About the author: Tonke Dragt was born in Jakarta in 1930 and spent most of her childhood in Indonesia. Her family moved to the Netherlands after the war, where she studied and became an art teacher. She published her first book in 1961, followed a year later by The Letter for the King. It has won numerous awards and has been translated into 16 languages. Dragt was awarded the Dutch State Prize for Youth Literature in 1976 and was knighted in 2001.

10 comments on “[Monday Reading] Chapter Books and YA Novels in Translation: More Titles for Your TBR Pile

  1. Wow! You’ve done a lot of reading, Fats! Looks like the move has done you well. 🙂

    Liked by 1 person

    • Fats Suela

      It sure has! Less distractions and I’ve got the entire living room to myself, while Daniel does his own thing in the office. Love it! 🙂


  2. Letter to Anyone and Everyone sounds unique and imaginative. I think reading the letters would be interesting, too, since in real life people don’t write letter anymore.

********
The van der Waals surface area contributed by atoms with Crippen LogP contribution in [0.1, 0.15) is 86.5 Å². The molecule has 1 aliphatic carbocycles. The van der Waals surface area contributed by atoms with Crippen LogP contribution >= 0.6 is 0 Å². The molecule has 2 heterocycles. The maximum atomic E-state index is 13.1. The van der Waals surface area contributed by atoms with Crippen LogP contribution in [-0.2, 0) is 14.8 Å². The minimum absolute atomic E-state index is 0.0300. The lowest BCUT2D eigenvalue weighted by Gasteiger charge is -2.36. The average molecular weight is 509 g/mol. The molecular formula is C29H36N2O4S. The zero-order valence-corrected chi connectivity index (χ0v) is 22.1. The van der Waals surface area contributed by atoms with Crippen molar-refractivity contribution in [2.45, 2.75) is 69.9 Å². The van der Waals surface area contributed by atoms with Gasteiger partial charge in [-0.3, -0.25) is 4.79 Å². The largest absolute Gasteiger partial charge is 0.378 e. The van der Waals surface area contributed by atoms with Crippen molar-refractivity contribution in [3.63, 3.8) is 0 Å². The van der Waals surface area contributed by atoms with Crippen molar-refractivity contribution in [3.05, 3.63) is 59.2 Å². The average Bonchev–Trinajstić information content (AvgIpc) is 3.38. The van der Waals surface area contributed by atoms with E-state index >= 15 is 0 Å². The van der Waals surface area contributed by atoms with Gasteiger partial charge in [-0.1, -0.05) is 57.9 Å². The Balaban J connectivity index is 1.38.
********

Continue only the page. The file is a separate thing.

Liked by 1 person

  3. Welcome to the #imwayr community And thanks for sharing these unique books. I look forward to seeing what you’ll post next.

    Liked by 1 person

  4. Letters to Anyone and Everyone sounds so charming. Thanks for sharing all of these new-to-me titles!

    Liked by 1 person

  5. I really don’t know where to begin with all these amazing titles! As usual when I am reading your blog, I have the pages for my local library and goodreads open. I have bookmarked a whole mess of these that I want to read, but I am especially interested in No and Me, Emile and the Detectives, and Letters to Anyone and Everyone. Unfortunately, my library doesn’t have that last one!

    Liked by 1 person

    • Fats Suela

      A whole mess indeed, but a good one! I hope you get to read the ones you’re most interested in! =)